Example. Jason is age 75 and retired from federal service. As of December 31, 2022, Jason had a total TSP balance of $1.2 million. Of the $1.2 million, $900,000 is in Jason’s traditional TSP account and $300,000 is in Jason’s Roth TSP account. Based on Jason’s age of 75 during 2023, Jason will use a factor of 24.6 (from the IRS’ Uniform Lifetime Expectancy Table found in IRS Publication 590-B) to calculate his 2023 TSP RMD:
$1,200,000/24.6 = $48,780.49 (Jason’s 2023 TSP RMD)
The TSP will make sure that Jason receives the entire $48,780.49 2023 TSP RMD by the end of December 2023. According to the TSP Publication “Tax Rules about TSP Payments”, the TSP will withdraw the $48,780.49 pro-rata from Jason’s traditional TSP and Roth TSP accounts according to the balances in each account, using the balances of $900,000 (traditional TSP) and $300,000 (Roth TSP) as of December 31, 2022. This means that of Jason’s $48,780.49 2023 TSP RMD:
$900,000/$1,200,000 times $48,780.49 equals $36,585.37 will be deducted from Jason’s traditional TSP account. The $36,585.37 taxable and be included in Jason’s 2023 income, which it should be.
$300,000/$1,200,000 times $48,780.49 equals $12,195.12 will be deducted from Jason’s Roth TSP account. While the $12,195.12 will not be included in Jason’s 2023 income (assuming the Roth TSP withdrawal is a “qualified distribution”) the $12,195.12 distribution will no longer be Jason’s Roth TSP account and therefore no longer able to potentially grow tax-free.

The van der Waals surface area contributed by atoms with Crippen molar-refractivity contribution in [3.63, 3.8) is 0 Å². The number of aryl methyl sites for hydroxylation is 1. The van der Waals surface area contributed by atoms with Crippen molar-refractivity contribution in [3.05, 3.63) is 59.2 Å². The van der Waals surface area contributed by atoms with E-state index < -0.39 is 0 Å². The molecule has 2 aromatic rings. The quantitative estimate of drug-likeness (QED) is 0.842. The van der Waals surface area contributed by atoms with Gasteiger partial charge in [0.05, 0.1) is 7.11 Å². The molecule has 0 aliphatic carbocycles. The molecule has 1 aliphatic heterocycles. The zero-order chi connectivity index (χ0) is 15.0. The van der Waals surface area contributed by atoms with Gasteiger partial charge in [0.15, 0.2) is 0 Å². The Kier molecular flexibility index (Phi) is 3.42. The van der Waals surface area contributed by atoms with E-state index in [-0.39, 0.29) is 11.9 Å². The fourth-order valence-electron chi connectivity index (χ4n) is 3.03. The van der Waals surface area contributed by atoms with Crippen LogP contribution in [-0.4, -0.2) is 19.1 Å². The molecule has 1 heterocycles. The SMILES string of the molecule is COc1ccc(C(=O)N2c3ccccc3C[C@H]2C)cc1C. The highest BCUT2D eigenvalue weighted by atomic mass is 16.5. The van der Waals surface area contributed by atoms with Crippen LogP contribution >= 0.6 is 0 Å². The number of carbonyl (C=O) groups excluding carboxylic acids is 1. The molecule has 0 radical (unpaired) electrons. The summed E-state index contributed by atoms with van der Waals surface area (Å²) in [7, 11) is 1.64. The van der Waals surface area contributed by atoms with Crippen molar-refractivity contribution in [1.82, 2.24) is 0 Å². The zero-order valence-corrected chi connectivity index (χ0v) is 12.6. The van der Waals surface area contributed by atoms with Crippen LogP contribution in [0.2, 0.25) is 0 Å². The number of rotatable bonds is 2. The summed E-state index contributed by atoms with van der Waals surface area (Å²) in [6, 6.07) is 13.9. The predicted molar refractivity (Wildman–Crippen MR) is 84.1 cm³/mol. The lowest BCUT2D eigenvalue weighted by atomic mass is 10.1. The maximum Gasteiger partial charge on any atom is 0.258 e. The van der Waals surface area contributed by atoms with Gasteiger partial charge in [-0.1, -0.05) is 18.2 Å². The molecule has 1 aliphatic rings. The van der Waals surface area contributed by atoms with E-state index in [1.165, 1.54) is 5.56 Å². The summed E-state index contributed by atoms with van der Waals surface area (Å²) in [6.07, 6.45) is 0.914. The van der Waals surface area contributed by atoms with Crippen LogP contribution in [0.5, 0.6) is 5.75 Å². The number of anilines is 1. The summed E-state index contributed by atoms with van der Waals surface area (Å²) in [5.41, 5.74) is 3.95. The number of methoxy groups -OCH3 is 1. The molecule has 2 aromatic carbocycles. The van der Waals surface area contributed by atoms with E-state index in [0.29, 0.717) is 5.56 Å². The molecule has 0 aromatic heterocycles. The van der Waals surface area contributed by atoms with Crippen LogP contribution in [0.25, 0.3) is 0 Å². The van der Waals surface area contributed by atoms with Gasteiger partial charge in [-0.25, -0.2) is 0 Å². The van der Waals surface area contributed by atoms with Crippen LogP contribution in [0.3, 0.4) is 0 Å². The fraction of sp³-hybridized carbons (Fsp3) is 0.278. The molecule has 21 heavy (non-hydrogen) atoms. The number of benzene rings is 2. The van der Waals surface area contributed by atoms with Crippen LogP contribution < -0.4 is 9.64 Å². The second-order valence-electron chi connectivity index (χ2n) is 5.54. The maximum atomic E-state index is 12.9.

Jason has the option to notify the TSP and ask that his 2023 TSP RMD amount of $48,780.49 be withdrawn entirely from his traditional TSP account and nothing from his Roth TSP account. In that case, Jason will be including an additional $12,195.12 of income for 2023. This is because had he rolled over his $300,000 Roth TSP account before January 1,2023 into a Roth IRA, his 2023 TSP RMD would have been $36,585.37. The additional $12,195.12 of income could result in Jason: (1) Being pushed into a higher federal or state marginal tax bracket; (2) Being subject to a higher “income tier” for Medicare Part B monthly premium purposes; (3) Being subject to the “net investment income tax” (NIIT) if adjusted gross income exceeds $250,000; and (4) Possibly losing certain tax deductions and tax credits as a result of adjusted gross income exceeding certain limits.
This was the case until the recent passage of SECURE Act 2.0. Effective January 1, 2024, SECURE Act 2.0 eliminates the need to take RMDs on Roth TSP retirement dollars. This makes sense and brings the Roth TSP rules more in line with Roth IRA rules. Beginning January 1,2024 as a result of the SECURE Act 2.0 passage no longer will a rollover of Roth TSP to a Roth IRA be necessary to avoid unwanted TSP RMDs on Roth TSP dollars.